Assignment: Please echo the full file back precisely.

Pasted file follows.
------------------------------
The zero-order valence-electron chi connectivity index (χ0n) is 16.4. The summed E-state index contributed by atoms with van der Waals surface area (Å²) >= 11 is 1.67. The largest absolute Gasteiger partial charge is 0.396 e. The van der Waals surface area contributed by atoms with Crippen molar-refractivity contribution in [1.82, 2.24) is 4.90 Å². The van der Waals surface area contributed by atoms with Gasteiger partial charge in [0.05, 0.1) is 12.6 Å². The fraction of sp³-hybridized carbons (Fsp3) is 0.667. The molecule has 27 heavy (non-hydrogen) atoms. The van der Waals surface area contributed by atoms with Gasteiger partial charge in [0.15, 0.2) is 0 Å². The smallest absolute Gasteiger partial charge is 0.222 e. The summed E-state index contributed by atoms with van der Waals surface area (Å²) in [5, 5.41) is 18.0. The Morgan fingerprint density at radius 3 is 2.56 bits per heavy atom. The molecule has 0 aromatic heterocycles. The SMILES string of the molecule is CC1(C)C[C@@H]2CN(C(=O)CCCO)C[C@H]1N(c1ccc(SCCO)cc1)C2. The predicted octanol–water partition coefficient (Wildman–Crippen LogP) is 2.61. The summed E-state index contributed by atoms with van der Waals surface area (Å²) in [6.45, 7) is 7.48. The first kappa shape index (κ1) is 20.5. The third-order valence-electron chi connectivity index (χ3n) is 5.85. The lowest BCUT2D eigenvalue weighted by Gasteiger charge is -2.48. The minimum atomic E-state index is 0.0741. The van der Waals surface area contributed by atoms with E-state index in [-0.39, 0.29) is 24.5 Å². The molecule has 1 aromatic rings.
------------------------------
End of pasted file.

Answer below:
The zero-order valence-electron chi connectivity index (χ0n) is 16.4. The summed E-state index contributed by atoms with van der Waals surface area (Å²) >= 11 is 1.67. The largest absolute Gasteiger partial charge is 0.396 e. The van der Waals surface area contributed by atoms with Crippen molar-refractivity contribution in [1.82, 2.24) is 4.90 Å². The van der Waals surface area contributed by atoms with Gasteiger partial charge in [0.05, 0.1) is 12.6 Å². The fraction of sp³-hybridized carbons (Fsp3) is 0.667. The molecule has 27 heavy (non-hydrogen) atoms. The van der Waals surface area contributed by atoms with Gasteiger partial charge in [0.15, 0.2) is 0 Å². The smallest absolute Gasteiger partial charge is 0.222 e. The summed E-state index contributed by atoms with van der Waals surface area (Å²) in [5, 5.41) is 18.0. The Morgan fingerprint density at radius 3 is 2.56 bits per heavy atom. The molecule has 0 aromatic heterocycles. The SMILES string of the molecule is CC1(C)C[C@@H]2CN(C(=O)CCCO)C[C@H]1N(c1ccc(SCCO)cc1)C2. The predicted octanol–water partition coefficient (Wildman–Crippen LogP) is 2.61. The summed E-state index contributed by atoms with van der Waals surface area (Å²) in [6.45, 7) is 7.48. The first kappa shape index (κ1) is 20.5. The third-order valence-electron chi connectivity index (χ3n) is 5.85. The lowest BCUT2D eigenvalue weighted by Gasteiger charge is -2.48. The minimum atomic E-state index is 0.0741. The van der Waals surface area contributed by atoms with E-state index in [-0.39, 0.29) is 24.5 Å². The molecule has 1 aromatic rings.